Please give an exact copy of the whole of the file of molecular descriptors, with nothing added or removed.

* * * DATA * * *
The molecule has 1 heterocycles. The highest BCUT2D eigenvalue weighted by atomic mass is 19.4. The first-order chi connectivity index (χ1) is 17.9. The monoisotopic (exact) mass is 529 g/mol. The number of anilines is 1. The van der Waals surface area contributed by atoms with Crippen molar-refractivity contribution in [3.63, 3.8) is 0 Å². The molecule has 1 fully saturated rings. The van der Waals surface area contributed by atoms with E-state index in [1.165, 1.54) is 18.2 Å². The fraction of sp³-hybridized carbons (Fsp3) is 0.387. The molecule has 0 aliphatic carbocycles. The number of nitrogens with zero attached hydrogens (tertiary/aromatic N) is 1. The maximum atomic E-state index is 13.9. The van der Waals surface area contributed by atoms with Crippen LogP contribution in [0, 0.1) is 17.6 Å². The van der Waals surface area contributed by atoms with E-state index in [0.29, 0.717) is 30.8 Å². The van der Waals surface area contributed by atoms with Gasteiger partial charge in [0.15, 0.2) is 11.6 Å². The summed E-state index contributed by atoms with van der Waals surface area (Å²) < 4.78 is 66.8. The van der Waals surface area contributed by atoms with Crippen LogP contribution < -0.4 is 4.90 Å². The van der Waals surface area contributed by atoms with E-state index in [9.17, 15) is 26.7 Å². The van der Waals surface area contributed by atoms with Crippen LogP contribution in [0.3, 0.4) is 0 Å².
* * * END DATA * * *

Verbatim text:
The molecule has 1 heterocycles. The highest BCUT2D eigenvalue weighted by atomic mass is 19.4. The first-order chi connectivity index (χ1) is 17.9. The monoisotopic (exact) mass is 529 g/mol. The number of anilines is 1. The van der Waals surface area contributed by atoms with Crippen molar-refractivity contribution in [3.63, 3.8) is 0 Å². The molecule has 1 fully saturated rings. The van der Waals surface area contributed by atoms with E-state index in [1.165, 1.54) is 18.2 Å². The fraction of sp³-hybridized carbons (Fsp3) is 0.387. The molecule has 0 aliphatic carbocycles. The number of nitrogens with zero attached hydrogens (tertiary/aromatic N) is 1. The maximum atomic E-state index is 13.9. The van der Waals surface area contributed by atoms with Crippen LogP contribution in [0, 0.1) is 17.6 Å². The van der Waals surface area contributed by atoms with E-state index in [0.29, 0.717) is 30.8 Å². The van der Waals surface area contributed by atoms with Gasteiger partial charge in [0.15, 0.2) is 11.6 Å². The summed E-state index contributed by atoms with van der Waals surface area (Å²) < 4.78 is 66.8. The van der Waals surface area contributed by atoms with Crippen LogP contribution < -0.4 is 4.90 Å². The van der Waals surface area contributed by atoms with E-state index in [9.17, 15) is 26.7 Å². The van der Waals surface area contributed by atoms with Crippen LogP contribution in [0.3, 0.4) is 0 Å².